Pvt. Bill Behrens
Greenwood, Clark Co., Wisconsin
One of over 75,000 Marines in the assault on Iwo Jima our Uncle, Pvt. Bill Behrens was in the 4th Marine Division, serving in the 14th Marine Regiment (Artillery) he was a rifleman who protected the forward observers. He came ashore on the 1st day. The 4th Mar. Div. was on the right hand side of the assault beach furthest away from Mt. Suribachi and close to a feature the Japanese had heavily fortified called the Rock Quarry. As you know Iwo Jima means, "sulfur Island" because of the sulphur emitting vents and fumaroles from the dormant Volcano. The sand was actually warm in some areas. The 5th Marine Division was the left side of the assault beach landing closest to Suribachi and their job was to punch across the narrow neck of the Island, just 800 yards, as fast as they could to isolate Mt. Suribachi from the rest of the Island. They were able to do that on the first day, but when they turned to Mt. Suribachi they were met with three mutually supporting lines of Japanese positions around the base of the mountain which they had to slug through at great cost. It took 3 days to do that and many men were killed and wounded. The patrol that then put the flag up on the top of the mountain actually had no resistance on their way up even though there were many live Japanese still burrowed into the mountain.
Then, the 5th Marine division turned away from Suribachi beginning the assault northward. They manned the left side of the line, two regiments of the newly landed 3rd Marine Division were in the middle including the 3rd Bn. 9th Marines who Dr. Jerry Behrens served with in Vietnam as well as the 3rd Bn, 4th Marine regiment which Field Navy Corpsman David Behrens served with in Vietnam. The 3rd Regiment of the 3rd Marine Division was never committed to the battle, leaving the 4th and 9th Regiments along with their supporting units to fight it out, a matter of some controversy especially later during the battle as the casualties mounted and replacements were fed into the front line units and killed even before their comrades knew their names. The 4th Marine Division was on the right end of the line. The slow very costly push northwards taking one Japanese position after another, some multiple times, finally ended the battle after 36 days. Out of the estimated 22,000 Japanese defenders, there were a little over a 100 prisoners taken. Over 6,900 Marines were killed. 758 Corpsmen and 21 Medical Doctors were killed or wounded as well.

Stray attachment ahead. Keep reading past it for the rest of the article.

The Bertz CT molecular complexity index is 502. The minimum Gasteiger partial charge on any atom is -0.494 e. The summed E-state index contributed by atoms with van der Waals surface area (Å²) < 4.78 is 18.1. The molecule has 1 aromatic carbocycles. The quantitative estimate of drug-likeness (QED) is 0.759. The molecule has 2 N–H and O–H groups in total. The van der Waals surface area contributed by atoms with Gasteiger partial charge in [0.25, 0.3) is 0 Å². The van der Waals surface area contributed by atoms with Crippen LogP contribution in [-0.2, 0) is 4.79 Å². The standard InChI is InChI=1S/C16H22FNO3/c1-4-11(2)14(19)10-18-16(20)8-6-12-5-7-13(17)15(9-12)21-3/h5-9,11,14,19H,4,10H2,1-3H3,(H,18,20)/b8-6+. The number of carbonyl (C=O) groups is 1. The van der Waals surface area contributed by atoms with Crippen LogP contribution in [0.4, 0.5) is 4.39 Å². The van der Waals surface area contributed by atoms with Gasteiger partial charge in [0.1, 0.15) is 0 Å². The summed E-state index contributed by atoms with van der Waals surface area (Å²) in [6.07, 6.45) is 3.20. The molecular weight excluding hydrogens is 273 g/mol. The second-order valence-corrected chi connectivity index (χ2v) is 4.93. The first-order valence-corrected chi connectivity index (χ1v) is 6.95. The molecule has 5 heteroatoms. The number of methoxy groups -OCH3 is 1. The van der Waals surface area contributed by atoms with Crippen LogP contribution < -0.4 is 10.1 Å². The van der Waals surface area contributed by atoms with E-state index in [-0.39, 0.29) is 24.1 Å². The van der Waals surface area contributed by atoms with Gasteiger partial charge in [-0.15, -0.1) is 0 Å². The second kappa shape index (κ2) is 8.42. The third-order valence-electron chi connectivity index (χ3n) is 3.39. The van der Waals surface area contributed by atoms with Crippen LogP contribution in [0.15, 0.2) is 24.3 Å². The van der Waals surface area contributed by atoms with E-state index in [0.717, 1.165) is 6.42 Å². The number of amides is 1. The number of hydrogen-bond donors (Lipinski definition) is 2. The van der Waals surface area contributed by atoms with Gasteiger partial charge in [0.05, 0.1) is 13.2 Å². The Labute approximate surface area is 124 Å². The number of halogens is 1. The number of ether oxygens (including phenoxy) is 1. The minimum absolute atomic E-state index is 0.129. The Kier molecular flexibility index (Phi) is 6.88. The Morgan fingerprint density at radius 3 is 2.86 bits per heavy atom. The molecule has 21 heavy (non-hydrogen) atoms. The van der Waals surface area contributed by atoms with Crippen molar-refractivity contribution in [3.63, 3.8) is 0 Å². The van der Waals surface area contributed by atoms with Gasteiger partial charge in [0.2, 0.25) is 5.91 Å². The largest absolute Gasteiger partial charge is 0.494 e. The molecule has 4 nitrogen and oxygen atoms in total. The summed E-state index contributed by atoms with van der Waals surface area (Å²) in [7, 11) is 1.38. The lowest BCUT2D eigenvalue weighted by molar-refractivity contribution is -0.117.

On the second day of the battle two Japanese Kamikaze planes hit the Escort Carrier USS Bismarck Sea, which was part of the Navy protective screen offshore. It went down in 90 minutes with the loss of 318 sailors. When Uncle Bill Behrens was back on Maui after the battle where the 4th Marine Division was absorbing replacements and training for the assault on Japan, they heard about the Atom Bombs on Hiroshima and Nagasaki, which ended the war. They felt like they had their lives handed back to them because most of them did not expect to survive the "next one" which was Japan itself.
Dr. Jerry Behrens and David H Behrens and Son Bill Behrens Jr. and all of the Behrens/Jackson/Warner Family with love and Respect.
Bio: Behrens, Dr. Jerry
David Behrens (family
member) & Janet
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